In order to make definitive conclusions about the efficacy of current restoration efforts, sufficiently large sample sizes should be taken. Similarities between pristine and restored glades’ wildflower species presence and abundance can be used as a quick assessment. At one end of the spectrum, the two glade types could be identical. This would suggest that the restoration efforts are returning glades to pristine conditions. At the other end of the spectrum, there could be a huge discrepancy between the two glade types. This finding may suggest that the restored glade may not be on par with the pristine glade with respect to the conditions necessary for proper abundance of all species. Moreover, this may be indicative of a need for improved restoration efforts.

When interpreting the data, there are several additional factors to consider. It is possible, however, that it may take time for wildflower populations to recover— particularly the uncommon species which may have lower numbers of seeds in the seed bank and the perennials which may remain vegetative as they spend the first few years re-establishing their root systems. The establishment of various forbs may lead to root competition which may affect overall composition and robustness of individual plants, as well. As perennial density increases, they may compete with the annuals which may initially faster to recover. Varying, year-to-year weather patterns may factor into how rapidly flowers response occurs too.

Implementation of this novel measure of glade health opens the doors for further, useful research. Such research may address the success of restoration efforts. To better assess restoration effort efficacy, future research could be done on glades in different regions. Sampling could also be done at more than one time during the growing season. Once a more complete picture begins to develop about the actual variety of species present and their relative abundances on the glades, an important next step would to be to examine more closely what each species can tell us about the overall health of the glade. To do this, I suggest comparing the observed glade species to what Baskin and Baskin [10] consider to be the most important dolomite glade species. The presence of the most important wildflower species can help us further understand if the recovery of the glade is in a healthy manner. It would be interesting to compile a comprehensive list of all dolomite glade wildflower species. The fact that such a list does not exist, serves as an indication that basic census surveys are fundamental and practical for further investigations. If such a list of expected Ozark dolomite glade wildflower species existed, future research could include a comparison of the wildflowers present in particular nature reserves to the expected list. This could serve as another means of evaluating glade health and restoration effort efficacy. Moreover, the list could be made into a pictorial field guide for species identification of Ozark glade wildflowers.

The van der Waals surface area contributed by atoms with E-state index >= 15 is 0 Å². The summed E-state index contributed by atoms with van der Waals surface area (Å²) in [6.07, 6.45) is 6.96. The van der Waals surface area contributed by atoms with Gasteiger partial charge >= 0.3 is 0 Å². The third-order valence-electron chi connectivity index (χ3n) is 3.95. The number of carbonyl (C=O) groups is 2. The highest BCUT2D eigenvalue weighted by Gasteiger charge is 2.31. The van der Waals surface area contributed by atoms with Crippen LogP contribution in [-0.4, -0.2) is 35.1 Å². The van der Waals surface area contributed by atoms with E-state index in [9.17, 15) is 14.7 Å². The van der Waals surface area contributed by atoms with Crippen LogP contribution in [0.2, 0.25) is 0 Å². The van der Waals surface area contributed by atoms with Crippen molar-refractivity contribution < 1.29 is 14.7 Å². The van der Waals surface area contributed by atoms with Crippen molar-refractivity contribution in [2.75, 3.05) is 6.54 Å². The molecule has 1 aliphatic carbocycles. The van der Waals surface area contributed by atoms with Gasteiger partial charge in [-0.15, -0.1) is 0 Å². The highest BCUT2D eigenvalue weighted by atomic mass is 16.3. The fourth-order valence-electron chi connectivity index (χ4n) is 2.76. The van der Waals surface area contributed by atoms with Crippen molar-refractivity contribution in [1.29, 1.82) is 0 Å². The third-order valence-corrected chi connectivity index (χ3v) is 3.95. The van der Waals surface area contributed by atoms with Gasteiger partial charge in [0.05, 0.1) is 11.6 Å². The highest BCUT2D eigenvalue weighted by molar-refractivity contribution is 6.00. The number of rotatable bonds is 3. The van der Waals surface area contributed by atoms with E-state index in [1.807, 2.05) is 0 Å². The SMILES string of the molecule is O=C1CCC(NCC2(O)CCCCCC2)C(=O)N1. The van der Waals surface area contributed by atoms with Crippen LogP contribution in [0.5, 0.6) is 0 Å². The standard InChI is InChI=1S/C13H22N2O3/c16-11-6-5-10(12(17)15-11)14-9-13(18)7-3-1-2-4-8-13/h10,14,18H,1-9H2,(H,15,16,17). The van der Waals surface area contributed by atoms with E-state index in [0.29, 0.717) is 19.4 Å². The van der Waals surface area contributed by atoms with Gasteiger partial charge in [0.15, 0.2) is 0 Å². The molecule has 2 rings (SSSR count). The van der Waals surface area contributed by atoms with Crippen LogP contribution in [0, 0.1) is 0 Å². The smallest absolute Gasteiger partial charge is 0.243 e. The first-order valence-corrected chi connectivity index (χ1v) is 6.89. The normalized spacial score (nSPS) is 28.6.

Ultimately, if restoration efforts appear sub-optimal, further examination could focus on other parameters of restoration efficacy (i.e. surveys of other types of flora, fauna, and organism-density), other factors reducing restoration efficacy, or alternative restoration methods. If restoration efforts appear effective, future studies should be conducted to support such findings along with how to further optimize restoration efforts. As glades diminish in number, proper restoration efforts are essential. The preservation of the glades’ unique ecosystems, biodiversity and natural processes is of great importance.